Von Miller will likely be a dominant NFL linebacker in the near future. Leading analysts have the Texas A&M stud coming off the board early in April, with Mel Kiper’s latest mock draft predicting the Cardinals to take Miller with their fifth overall pick.
But before he’s on the field for a single NFL snap, and before he’s even the property of a professional football team, Miller has a legal matter to resolve. His name is listed alongside established future hall of famers like Peyton Manning and Tom Brady as part of the antitrust lawsuit against the league and its owners.
At first it’s baffling to see Miller’s name in binding black-and-white legal ink as one of the 10 players listed. He’s representing a group that he doesn’t even belong to yet, at least not in the sense that he has a jersey to pull over his head and an NFL city to call his own. But legally, Miller has a major interest in the courtroom boxing match that’s about to take place, just like every other rookie that’s about to have their name announced on draft day.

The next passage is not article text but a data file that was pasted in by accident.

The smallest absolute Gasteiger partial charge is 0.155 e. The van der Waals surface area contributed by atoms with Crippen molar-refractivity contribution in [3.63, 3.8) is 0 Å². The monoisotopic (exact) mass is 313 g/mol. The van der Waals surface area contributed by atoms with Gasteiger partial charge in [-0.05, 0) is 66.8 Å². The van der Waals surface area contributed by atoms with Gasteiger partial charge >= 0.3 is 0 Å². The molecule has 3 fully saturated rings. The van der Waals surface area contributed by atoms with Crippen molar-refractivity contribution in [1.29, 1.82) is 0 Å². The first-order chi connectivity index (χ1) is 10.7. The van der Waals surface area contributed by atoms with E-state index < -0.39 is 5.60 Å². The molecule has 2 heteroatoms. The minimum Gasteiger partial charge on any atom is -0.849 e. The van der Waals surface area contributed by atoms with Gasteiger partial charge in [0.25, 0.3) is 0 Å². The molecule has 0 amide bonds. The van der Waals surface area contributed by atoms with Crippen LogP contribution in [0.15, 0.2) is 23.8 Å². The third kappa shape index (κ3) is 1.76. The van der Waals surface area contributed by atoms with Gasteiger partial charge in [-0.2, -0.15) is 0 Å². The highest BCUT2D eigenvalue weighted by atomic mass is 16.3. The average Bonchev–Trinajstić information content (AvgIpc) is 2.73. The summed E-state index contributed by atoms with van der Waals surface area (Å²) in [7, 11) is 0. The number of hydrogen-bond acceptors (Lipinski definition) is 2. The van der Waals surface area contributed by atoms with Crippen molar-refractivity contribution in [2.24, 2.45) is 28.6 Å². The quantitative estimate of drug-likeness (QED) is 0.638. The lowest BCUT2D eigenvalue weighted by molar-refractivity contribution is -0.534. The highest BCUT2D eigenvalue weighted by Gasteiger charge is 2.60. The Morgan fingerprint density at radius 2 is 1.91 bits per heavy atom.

As both Pro Football Talk’s Mike Florio and Matt Barrows of the Sacramento Bee explain, having a rookie involved in the legal wrangling allows the players to raise any concerns they have regarding a rookie wage scale. Miller may not quite carry the public cache of a Cam Newton or Nick Fairley, but he’s still a high-profile prospect who’s respected among his peers.
But of course there’s more to the selection of Miller than name value. The players could have hand-picked any rookie to be included in their legal fight, but Barrows makes the educated guess that DeMaurice Smith tabbed Miller because he’s represented by Athletes First, a group of agents that includes Andrew Kessler. From there it’s easy to draw the line to Andrew’s father Jeffrey, who is a lawyer for the players.
Miller’s inclusion in the players’ lawsuit inevitably leads to questions over how it may impact his draft position. Logical thinking would say that teams are concerned primarily with his talent and ability to fill a need on their roster, and not his legal affiliation. The owners are still human and bitterness remains a remote possibility, but it’s easy to see teams viewing his inclusion in the players’ lawsuit as a sign of maturity and leadership.
We can only hope an owner isn’t immature enough to influence a decision to pass on Miller because of his involvement in the labour mess. But it’ll still make for an awkward little moment on April 28th when Roger Goodell announces Miller’s name after sitting across from him in a courtroom.